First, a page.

Furthermore, issuing rate-classified invoices was optional; there was no obligation to provide them as long as both the buyer and the seller agreed to this. (However, if the buyer requested a rate-classified invoice, the seller was obliged to issue it.)

On the other hand, businesses dealing only with the standard tax rate of 10% and businesses that were exempt from declaring and paying consumption tax could use the traditional invoices. However, for purchasers to benefit from purchase tax credits, sellers—regardless of whether they were tax-exempt or not—would still need to distinguish between the 10% and 8% tax rates and reflect this in their accounting system (including using rate-classified invoices).

Invoice System

Under the Invoice System, for buyers to receive purchase tax credits, they must retain qualified invoices including all mandatory details mentioned above, and sellers are obligated to issue such invoices.

Furthermore, a business must first register as a “qualified invoice issuing business” before it can create and issue such invoices. Once registered, the business will receive a registration number that can be printed on its qualified invoices. Prior application is needed to obtain this. If businesses previously exempt from paying consumption tax apply for this registration, they become taxable businesses. In other words, regardless of the business form—whether corporations, sole proprietorships, freelancers, etc.—even if their taxable sales are ¥10 million or less, by registering, they become businesses that must pay consumption tax.

For more information on business registration under the Invoice System, check the National Tax Agency’s “Procedure for Applying for Registration as a Qualified Invoice Issuing Business (For Domestic Businesses)”. Templates for the business registration application can be downloaded from the National Tax Agency’s “Application Form for Registration as a Qualified Invoice Issuing Business (PDF)”.

As described above, the Invoice System has more detailed entry items and restrictions than the Rate-Classified Invoice Retention Method. Nevertheless, there is a transitional measure for purchases from tax-exempt businesses until September 30, 2029, under which a certain percentage of the amount equivalent to the consumption tax on purchases may be deducted. For more information, check “Transitional Measures for Taxable Purchases from Tax-Exempt Businesses” in the National Tax Agency’s "Outline of the Qualified Invoice Retention Method".

Note, it is prohibited for nonregistered businesses or individuals to issue qualified invoices, or to issue or provide documents that could be mistaken for qualified invoices. Violations are subject to penalties, so due caution is required.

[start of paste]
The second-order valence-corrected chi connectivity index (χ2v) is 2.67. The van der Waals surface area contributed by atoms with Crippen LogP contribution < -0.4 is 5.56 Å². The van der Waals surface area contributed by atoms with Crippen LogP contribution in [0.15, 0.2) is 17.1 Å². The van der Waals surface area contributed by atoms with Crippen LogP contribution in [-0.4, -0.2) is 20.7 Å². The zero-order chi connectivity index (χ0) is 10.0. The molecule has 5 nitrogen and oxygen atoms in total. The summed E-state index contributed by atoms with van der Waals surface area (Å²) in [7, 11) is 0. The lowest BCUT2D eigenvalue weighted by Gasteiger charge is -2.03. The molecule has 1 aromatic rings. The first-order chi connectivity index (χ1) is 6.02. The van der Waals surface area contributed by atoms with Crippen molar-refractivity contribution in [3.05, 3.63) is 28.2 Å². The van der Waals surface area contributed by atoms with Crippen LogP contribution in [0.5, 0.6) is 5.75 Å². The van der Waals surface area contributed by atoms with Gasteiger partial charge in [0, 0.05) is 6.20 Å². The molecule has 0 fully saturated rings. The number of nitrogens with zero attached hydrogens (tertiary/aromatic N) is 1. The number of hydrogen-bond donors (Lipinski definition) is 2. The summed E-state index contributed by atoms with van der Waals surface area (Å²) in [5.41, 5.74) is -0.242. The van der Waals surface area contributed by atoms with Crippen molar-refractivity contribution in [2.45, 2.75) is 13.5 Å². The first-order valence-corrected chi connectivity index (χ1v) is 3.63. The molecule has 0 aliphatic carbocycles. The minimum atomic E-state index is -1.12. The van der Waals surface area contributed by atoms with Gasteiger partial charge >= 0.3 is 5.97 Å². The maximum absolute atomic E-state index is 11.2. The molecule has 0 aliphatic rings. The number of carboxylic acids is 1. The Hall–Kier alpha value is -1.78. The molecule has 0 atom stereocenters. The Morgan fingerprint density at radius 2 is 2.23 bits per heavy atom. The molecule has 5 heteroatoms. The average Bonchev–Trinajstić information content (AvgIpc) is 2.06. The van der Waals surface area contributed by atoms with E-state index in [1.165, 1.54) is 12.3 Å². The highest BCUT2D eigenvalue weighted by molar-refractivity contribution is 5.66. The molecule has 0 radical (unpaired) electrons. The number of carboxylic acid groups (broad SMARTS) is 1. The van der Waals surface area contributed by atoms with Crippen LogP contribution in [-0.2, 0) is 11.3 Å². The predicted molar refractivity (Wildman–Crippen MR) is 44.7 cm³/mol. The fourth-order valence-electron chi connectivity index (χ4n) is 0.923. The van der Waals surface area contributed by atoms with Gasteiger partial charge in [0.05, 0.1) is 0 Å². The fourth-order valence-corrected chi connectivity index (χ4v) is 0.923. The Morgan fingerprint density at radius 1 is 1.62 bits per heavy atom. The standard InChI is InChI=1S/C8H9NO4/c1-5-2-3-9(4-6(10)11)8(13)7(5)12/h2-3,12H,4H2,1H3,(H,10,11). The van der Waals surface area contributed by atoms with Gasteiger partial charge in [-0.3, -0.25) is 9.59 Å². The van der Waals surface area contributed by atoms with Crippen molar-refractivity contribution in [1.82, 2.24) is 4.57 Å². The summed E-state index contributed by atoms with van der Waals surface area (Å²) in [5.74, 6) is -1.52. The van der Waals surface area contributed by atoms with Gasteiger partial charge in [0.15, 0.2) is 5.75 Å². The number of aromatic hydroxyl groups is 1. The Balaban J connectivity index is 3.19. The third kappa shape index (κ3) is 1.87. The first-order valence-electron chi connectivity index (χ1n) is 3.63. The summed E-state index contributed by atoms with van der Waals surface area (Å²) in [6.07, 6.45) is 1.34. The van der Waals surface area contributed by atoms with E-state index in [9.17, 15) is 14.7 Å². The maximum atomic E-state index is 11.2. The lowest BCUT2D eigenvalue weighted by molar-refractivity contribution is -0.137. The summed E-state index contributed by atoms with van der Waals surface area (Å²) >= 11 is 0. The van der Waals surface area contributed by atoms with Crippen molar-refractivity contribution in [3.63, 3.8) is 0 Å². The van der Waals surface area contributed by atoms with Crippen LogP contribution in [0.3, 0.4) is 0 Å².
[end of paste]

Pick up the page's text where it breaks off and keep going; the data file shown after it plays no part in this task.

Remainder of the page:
Exemption from invoice retention: Transactions of less than ¥30,000

Under both the old Rate-Classified Invoice Retention Method and the new Invoice System, there are exemptions and special cases regarding retaining invoices for transactions of less than ¥30,000. When an exemption is applied, there is no need to retain invoices; instead, recording certain details in the accounts would be enough to meet the requirements for purchase tax credits.

Under the Rate-Classified Invoice Retention Method, if the transaction value of taxable purchases was less than ¥30,000 including tax, or if there was an unavoidable reason for not receiving an invoice, businesses were not required to retain such invoices. Additionally, if suppliers issued invoices that did not include information on items eligible for reduced tax rates or tax rate classifications, invoice recipients were granted an exception to add this classification information based on the actual transaction details. Note that these measures have been abolished with the current Invoice System in place.

The Invoice System generally has a requirement to retain qualified invoices from qualified invoice-issuing businesses to be eligible for purchase tax credits, but there are some exceptions for transactions where issuing qualified invoices is difficult or for the following types of transactions of less than ¥30,000:

  • Passenger transport by public transportation (bus, rail, ship) when the fare is less than ¥30,000
  • Purchases of less than ¥30,000 from vending machines and other automated service equipment

For more information on exemptions and other special cases, check the National Tax Agency’s “Outline of the Qualified Invoice Retention Method”.

Complying with changes in the tax system

In this article, we have discussed the required entries and differences between the old Rate-Classified Invoice Retention Method and the new Invoice System. Knowing both systems helps us to deepen our understanding of the Invoice System that is now in place.

As consumption tax rates increase over time—and in order to make use of the tax system and apply tax credits—we need to know in advance any new changes in methods and the tax system that accommodate multiple tax rates, and always be ready to implement these.

Stripe Japan, Inc. is registered as a qualified invoice issuing business, and is therefore capable of issuing qualified invoices. Stripe users in Japan can log in to their Stripe account and download invoices related to Stripe fees monthly from the Dashboard. For more information on the newly introduced Invoice System, refer to Stripe’s invoice guide for compliance in Japan and our support page on the Invoice System.